Years ago, wayyyy back in the early 2000s, when we began raising cattle, we heard rumors of something called ‘culling’. Being typical novices, however, and convinced in our own knowledge, we paid it little mind. Of course, we agreed that if you had a bad animal in your herd you should get rid of it, but really? Our herd? Come on! We had ornery animals, maybe a dimwitted or stubborn one here and there, but cows we needed to cull? I don’t think so.
Lesson 1: How Not to Cull
Knowing nothing about cattle, other than what we’d read (part of which came from sales brochures) we’d purchased a herd of bovines designed to thrive in a climate as far removed ours as Buckingham Palace is from East St. Louis. This is no exaggeration. Looking back, the only less-adapted bovines for our environment would have been musk oxen, but we weren’t sure they’d stay behind electric fence. Still, it wasn’t all bad.
We purchased Scottish Highland cattle, known for their hardiness. Bred throughout the centuries in Scotland, where often winter was simply a time of slow starvation for animals, these cows could handle a lot. And we put them to the test. From birthing small calves to making their way on poor forage, the Highlands lived, bred and survived our Southern summers. But did they thrive? Honestly, we didn’t know enough to answer that question. Well, not for about 13 years. But we’ll get to that later.
After a few years, surprise, surprise, the cattle had numerous calves and we needed to sell some heifers. And sell them we did. Other novice farmers came out of the woodwork to purchase nice heifers from our mob and, after a years of selling, we took a good look at our herd and realized we had culled – in reverse! That’s right. We’d spent two years selling off all of our nice, replacement heifers and cows and held onto everything dumpy!
Lesson 2: Pay Attention to the Pigs
Shortly after de-citying ourselves, and mid new-animal-procurement phase, one of our youngest family members insisted on buying a breeding pair of pigs. And breed they did! Before we knew it, we had piglets everywhere and the pork flowed like wine. But there was a problem with our boar – Houdini – he had a limp. He and his mate – Princess – had ‘released themselves on their own recognizance’ when young and we couldn’t find them. Then, after a week or so, both suddenly re-appeared in the front yard and seemed awfully eager to return to their pen and two squares a day. Both had been hurt, though. Coyotes were rampant here then and, from the bite marks on both pigs, Princess and big H had barely escaped a vicious pack.
After a few weeks, the pigs mostly healed up. Houdini had suffered a deep cut on his scrotum, though, and, forever after limped. Somehow, several years down the road, we determined that cut damaged his fertility and we had him castrated.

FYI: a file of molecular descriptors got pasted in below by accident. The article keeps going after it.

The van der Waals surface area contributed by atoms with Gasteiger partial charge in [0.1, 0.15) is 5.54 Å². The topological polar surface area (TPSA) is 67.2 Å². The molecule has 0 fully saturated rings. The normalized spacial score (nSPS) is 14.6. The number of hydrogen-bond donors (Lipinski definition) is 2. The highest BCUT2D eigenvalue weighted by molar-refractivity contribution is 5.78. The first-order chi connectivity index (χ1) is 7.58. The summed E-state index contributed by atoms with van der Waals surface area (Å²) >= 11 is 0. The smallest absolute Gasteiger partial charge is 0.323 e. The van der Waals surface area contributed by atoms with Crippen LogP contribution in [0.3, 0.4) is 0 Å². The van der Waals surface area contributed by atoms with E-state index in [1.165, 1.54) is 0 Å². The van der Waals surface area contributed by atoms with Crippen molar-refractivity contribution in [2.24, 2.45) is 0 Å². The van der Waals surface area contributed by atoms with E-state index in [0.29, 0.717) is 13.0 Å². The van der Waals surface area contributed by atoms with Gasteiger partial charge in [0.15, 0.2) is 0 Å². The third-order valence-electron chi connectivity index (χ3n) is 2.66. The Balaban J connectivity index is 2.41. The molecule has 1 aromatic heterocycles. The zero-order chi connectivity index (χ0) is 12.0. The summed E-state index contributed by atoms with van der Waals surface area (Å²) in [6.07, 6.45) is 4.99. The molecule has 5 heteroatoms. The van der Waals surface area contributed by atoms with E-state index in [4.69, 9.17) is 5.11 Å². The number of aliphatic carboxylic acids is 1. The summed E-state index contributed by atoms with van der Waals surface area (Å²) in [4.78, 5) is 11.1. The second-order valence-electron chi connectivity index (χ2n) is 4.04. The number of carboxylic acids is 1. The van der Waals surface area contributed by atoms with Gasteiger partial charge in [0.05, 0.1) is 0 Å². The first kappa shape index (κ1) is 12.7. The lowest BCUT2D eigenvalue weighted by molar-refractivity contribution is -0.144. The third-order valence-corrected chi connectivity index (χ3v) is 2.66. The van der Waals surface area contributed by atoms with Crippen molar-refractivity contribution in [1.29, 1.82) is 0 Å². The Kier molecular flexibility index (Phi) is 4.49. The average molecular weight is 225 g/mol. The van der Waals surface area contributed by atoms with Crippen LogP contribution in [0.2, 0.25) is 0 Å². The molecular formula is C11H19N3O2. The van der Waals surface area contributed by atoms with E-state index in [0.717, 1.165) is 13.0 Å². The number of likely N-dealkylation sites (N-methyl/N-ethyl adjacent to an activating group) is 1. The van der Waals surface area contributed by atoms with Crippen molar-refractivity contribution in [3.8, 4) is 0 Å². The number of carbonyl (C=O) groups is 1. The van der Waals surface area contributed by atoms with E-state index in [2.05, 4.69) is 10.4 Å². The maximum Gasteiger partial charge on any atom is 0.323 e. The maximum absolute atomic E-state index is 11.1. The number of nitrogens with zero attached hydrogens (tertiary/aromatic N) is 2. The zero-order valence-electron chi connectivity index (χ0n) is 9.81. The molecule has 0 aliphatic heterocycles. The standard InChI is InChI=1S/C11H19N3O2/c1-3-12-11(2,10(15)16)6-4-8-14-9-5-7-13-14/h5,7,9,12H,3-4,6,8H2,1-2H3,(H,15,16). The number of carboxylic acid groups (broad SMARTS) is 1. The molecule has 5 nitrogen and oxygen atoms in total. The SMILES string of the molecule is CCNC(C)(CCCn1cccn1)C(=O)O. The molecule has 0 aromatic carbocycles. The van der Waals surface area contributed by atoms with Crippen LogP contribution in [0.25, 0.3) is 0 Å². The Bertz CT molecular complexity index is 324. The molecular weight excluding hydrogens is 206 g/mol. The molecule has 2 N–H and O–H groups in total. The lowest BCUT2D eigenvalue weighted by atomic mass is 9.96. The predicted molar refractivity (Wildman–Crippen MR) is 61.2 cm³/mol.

Even a blind hog finds an acorn every now and then.
Once cut, the limp disappeared. So too, however, did future Houdini progeny. Houdini was our first cull.
Nelson was our second.
Nelson – named after the Rockefeller – was our next boar. Like his namesake, sadly, he spread disease and malformation through those that followed him. Nelson carried a gene for something called a ‘hydroseal’ which, lacking a detailed description, is bad. After a year or so, Nelson was our second cull. Nobody, not even the sows, missed him.
Lesson 3: Sheep cull easily
Somewhere along the way we picked up a few sheep. Troublesome from the beginning a bearded fellow here kept saying “There’s money in sheep,” so we kept them around. Honestly it may have been the cute lambs and delicious chops too, but who’s arguing? Sheep, we found are definitive animals. There are garlic-milkshake-strong characteristics that set sheep apart from other four legged grass-eaters. First, sheep are terribly stupid. Scared, they will run right through a fence that itself genuinely terrifies them. Calm, they won’t remember you since yesterday as the person that fed them and not the dog that wants to eat them. Second, sheep are a special-needs animal when it comes to fencing. They won’t stay behind barbed wire and will strangle themselves in that electric woven wire netting. Third, sheep are extremely susceptible to worms. You can worm them regularly, but that won’t necessarily solve your problem. As an experienced vet once said, “Everything – except moving sheep regularly – is a band aid for their parasite problems.” This fact taught us the cull, even more than pigs did.